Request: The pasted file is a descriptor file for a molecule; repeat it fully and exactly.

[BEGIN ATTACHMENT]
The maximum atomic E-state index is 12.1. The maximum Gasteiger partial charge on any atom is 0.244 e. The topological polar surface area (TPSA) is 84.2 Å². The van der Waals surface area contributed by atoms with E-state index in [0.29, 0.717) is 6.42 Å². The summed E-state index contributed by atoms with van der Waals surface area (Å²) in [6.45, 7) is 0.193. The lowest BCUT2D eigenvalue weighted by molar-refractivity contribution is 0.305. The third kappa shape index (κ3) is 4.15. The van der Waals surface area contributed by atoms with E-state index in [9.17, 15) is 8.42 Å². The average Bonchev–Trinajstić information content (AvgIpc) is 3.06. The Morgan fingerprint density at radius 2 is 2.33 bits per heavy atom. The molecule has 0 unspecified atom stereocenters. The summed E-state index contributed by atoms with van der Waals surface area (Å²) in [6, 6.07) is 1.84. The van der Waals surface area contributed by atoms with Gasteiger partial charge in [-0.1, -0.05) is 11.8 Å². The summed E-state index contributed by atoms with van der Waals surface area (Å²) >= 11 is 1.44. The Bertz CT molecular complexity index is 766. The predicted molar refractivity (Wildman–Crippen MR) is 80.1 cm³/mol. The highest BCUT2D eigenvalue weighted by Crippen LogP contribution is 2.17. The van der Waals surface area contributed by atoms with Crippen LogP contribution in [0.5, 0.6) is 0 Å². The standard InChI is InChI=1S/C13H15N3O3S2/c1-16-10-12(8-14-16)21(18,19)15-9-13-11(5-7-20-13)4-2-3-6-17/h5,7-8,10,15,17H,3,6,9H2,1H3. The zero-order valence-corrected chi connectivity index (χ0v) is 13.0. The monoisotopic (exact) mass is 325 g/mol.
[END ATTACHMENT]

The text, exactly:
The maximum atomic E-state index is 12.1. The maximum Gasteiger partial charge on any atom is 0.244 e. The topological polar surface area (TPSA) is 84.2 Å². The van der Waals surface area contributed by atoms with E-state index in [0.29, 0.717) is 6.42 Å². The summed E-state index contributed by atoms with van der Waals surface area (Å²) in [6.45, 7) is 0.193. The lowest BCUT2D eigenvalue weighted by molar-refractivity contribution is 0.305. The third kappa shape index (κ3) is 4.15. The van der Waals surface area contributed by atoms with E-state index in [9.17, 15) is 8.42 Å². The average Bonchev–Trinajstić information content (AvgIpc) is 3.06. The Morgan fingerprint density at radius 2 is 2.33 bits per heavy atom. The molecule has 0 unspecified atom stereocenters. The summed E-state index contributed by atoms with van der Waals surface area (Å²) in [6, 6.07) is 1.84. The van der Waals surface area contributed by atoms with Gasteiger partial charge in [-0.1, -0.05) is 11.8 Å². The summed E-state index contributed by atoms with van der Waals surface area (Å²) >= 11 is 1.44. The Bertz CT molecular complexity index is 766. The predicted molar refractivity (Wildman–Crippen MR) is 80.1 cm³/mol. The highest BCUT2D eigenvalue weighted by Crippen LogP contribution is 2.17. The van der Waals surface area contributed by atoms with Crippen LogP contribution in [0.5, 0.6) is 0 Å². The standard InChI is InChI=1S/C13H15N3O3S2/c1-16-10-12(8-14-16)21(18,19)15-9-13-11(5-7-20-13)4-2-3-6-17/h5,7-8,10,15,17H,3,6,9H2,1H3. The zero-order valence-corrected chi connectivity index (χ0v) is 13.0. The monoisotopic (exact) mass is 325 g/mol.